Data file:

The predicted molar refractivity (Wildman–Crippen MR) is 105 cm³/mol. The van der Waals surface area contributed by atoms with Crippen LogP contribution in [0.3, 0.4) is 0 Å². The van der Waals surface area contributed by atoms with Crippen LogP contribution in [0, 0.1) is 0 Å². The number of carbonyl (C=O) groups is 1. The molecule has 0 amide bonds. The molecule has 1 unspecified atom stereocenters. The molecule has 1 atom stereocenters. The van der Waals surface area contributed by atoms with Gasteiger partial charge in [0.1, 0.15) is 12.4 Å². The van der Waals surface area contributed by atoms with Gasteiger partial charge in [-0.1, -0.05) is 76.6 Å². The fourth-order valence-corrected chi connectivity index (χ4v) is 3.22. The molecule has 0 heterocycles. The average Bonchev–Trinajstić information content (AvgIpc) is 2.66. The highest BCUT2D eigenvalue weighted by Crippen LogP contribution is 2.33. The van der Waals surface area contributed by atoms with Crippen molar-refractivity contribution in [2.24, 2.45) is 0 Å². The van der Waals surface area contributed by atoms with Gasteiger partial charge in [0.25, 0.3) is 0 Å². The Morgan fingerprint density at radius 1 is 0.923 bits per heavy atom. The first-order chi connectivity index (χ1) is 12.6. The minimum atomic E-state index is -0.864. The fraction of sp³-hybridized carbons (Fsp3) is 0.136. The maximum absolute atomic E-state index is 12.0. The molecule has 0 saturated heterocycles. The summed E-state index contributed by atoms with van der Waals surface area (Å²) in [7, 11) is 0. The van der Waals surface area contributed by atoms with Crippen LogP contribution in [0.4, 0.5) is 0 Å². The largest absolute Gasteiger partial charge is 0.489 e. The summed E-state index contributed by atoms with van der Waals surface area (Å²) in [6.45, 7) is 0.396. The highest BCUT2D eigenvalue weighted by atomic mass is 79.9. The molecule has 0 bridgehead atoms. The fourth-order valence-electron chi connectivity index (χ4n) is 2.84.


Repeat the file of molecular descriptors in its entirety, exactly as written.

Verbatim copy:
The predicted molar refractivity (Wildman–Crippen MR) is 105 cm³/mol. The van der Waals surface area contributed by atoms with Crippen LogP contribution in [0.3, 0.4) is 0 Å². The van der Waals surface area contributed by atoms with Crippen LogP contribution in [0, 0.1) is 0 Å². The number of carbonyl (C=O) groups is 1. The molecule has 0 amide bonds. The molecule has 1 unspecified atom stereocenters. The molecule has 1 atom stereocenters. The van der Waals surface area contributed by atoms with Gasteiger partial charge in [0.1, 0.15) is 12.4 Å². The van der Waals surface area contributed by atoms with Gasteiger partial charge in [-0.1, -0.05) is 76.6 Å². The fourth-order valence-corrected chi connectivity index (χ4v) is 3.22. The molecule has 0 heterocycles. The average Bonchev–Trinajstić information content (AvgIpc) is 2.66. The highest BCUT2D eigenvalue weighted by Crippen LogP contribution is 2.33. The van der Waals surface area contributed by atoms with Crippen molar-refractivity contribution in [2.24, 2.45) is 0 Å². The van der Waals surface area contributed by atoms with Gasteiger partial charge in [0.25, 0.3) is 0 Å². The Morgan fingerprint density at radius 1 is 0.923 bits per heavy atom. The first-order chi connectivity index (χ1) is 12.6. The minimum atomic E-state index is -0.864. The fraction of sp³-hybridized carbons (Fsp3) is 0.136. The maximum absolute atomic E-state index is 12.0. The molecule has 0 saturated heterocycles. The summed E-state index contributed by atoms with van der Waals surface area (Å²) in [7, 11) is 0. The van der Waals surface area contributed by atoms with Crippen LogP contribution in [0.4, 0.5) is 0 Å². The largest absolute Gasteiger partial charge is 0.489 e. The summed E-state index contributed by atoms with van der Waals surface area (Å²) in [6.45, 7) is 0.396. The highest BCUT2D eigenvalue weighted by atomic mass is 79.9. The molecule has 0 bridgehead atoms. The fourth-order valence-electron chi connectivity index (χ4n) is 2.84.